Recently, I found myself sitting in a traffic jam in my supermarket’s parking lot. One driver decided (wrongly) that I was the one holding up movement, and so he rolled down his window and with a vulgar gesture cursed me crudely with such venom that I feared he was going to get out of his car and attack me. I rolled up my windows and didn’t look at him! He went away, thank God.
Of course, his outburst had nothing to do with me. I have no idea why he was so angry. However, I got to thinking about how much rage plagues common discourse today, in our relationships with family, friends and colleagues, with people we don’t know, within the Jewish community, and between peoples and nations.
This week’s Torah portion, Ki Tisa, shines a light on Moses’ rage at his people. He had brought the tablets of the law down from Mount Sinai and en route learned from Joshua that the people were celebrating around a golden calf. As he descended the mountain he heard for himself the revelry and became enraged.
After all God had done for the people and after all he had done to facilitate God’s will in their redemption, the people were short-sighted and ungrateful. With righteous indignation Moses smashed the tablets, burned the golden calf, ground it to powder, mixed it with water, and force-fed the substance to the guilty Israelites. (Exodus 32:15-20)
Moses’ indignation went unabated and we read in the next chapter: “Now Moses would take the tent and pitch it outside the camp, at some distance from the camp.” (Exodus 33:7)
Rabbi Menachem Sachs, quoting from the Jerusalem Talmud (B’chorim 3:3), explained why Moses pitched the Tent of Meeting so far away:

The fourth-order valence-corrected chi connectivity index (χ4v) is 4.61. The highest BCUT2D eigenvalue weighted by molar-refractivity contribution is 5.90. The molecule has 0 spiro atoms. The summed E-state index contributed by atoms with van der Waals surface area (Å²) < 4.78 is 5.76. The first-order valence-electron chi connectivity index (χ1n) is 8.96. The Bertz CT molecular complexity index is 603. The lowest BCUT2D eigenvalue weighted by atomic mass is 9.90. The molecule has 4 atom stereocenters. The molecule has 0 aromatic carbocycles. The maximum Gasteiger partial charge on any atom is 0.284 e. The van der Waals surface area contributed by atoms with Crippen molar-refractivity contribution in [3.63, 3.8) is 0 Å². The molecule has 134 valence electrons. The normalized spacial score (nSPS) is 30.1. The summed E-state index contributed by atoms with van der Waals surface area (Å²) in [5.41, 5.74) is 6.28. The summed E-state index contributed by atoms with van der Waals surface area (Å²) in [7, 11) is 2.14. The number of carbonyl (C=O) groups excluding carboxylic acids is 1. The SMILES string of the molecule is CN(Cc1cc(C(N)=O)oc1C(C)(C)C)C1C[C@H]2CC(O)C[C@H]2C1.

“…because he was tired of the people’s constant complaining and criticism. As Moses walked around the camp some would say ‘look at his thick neck, his fat legs – he must eat up all our money.’”
Insulted and exasperated, Moses moved the tent out of the people’s sight so that only those who really wanted to draw near to God would have to deliberately choose to do so and then make the effort to come to the meeting tent.
Watching disapprovingly, God appealed to Moses (Midrash Rabbah 45:2):
“I want you to change your mind, go back to the camp, and deal with the people face to face, as it says, ‘The Eternal would speak to Moses panim el panim – face to face, as one person speaks to another.’” (Exodus 33:11)
We can’t blame Moses for his weariness and impatience with the people. He had suffered their obstinacy since leaving Egypt. He was old and tired, and had had enough.
Tradition, however, reminds us that leading a community while angry is no way to lead. Once leaders lose their temper publicly and become impatient with the people whom they lead, they lose not just whatever argument is immediately before them, but the faith of the people in their leadership.
As a congregational rabbi and leader of a large religious institution, I’ve learned over a period of more than 35 years that the very worst thing a leader can ever do is to respond to individuals, to the community, to staff, and to strangers with impatience, condescension and anger. This is true in religious institutions and education most especially, but in business, non-profits, the arts, politics, diplomacy, and government as well.
Tradition says that Moses lost the right to enter the Promised Land when he hit the rock with his stick out of anger at the people, instead of speaking to it as God had commanded him (Numbers 20:11).
No less an equivalent consequence should be exacted from trusted leadership when they lose control, condescend, humiliate, and sow division amongst those they lead.
The Talmud says, “If a person loses his temper – If he is originally wise, he loses his wisdom, and if he is a prophet, he loses his prophecy.” (Bavli, Pesachim 66b).
Here are a few additional reflections about anger worth noting:
“Anger is an acid that can do more harm to the vessel in which it is stored than to anything on which it is poured.”
“When angry you will make the best speech you ever regret.”
-William Ury, American author, academic, anthropologist, and negotiation expert
“When the spirit of anger asserts itself over a person, the trait of mercy flees and cruelty takes over to shatter and destroy.”
-Orchot Tzaddikim, 15th century Germany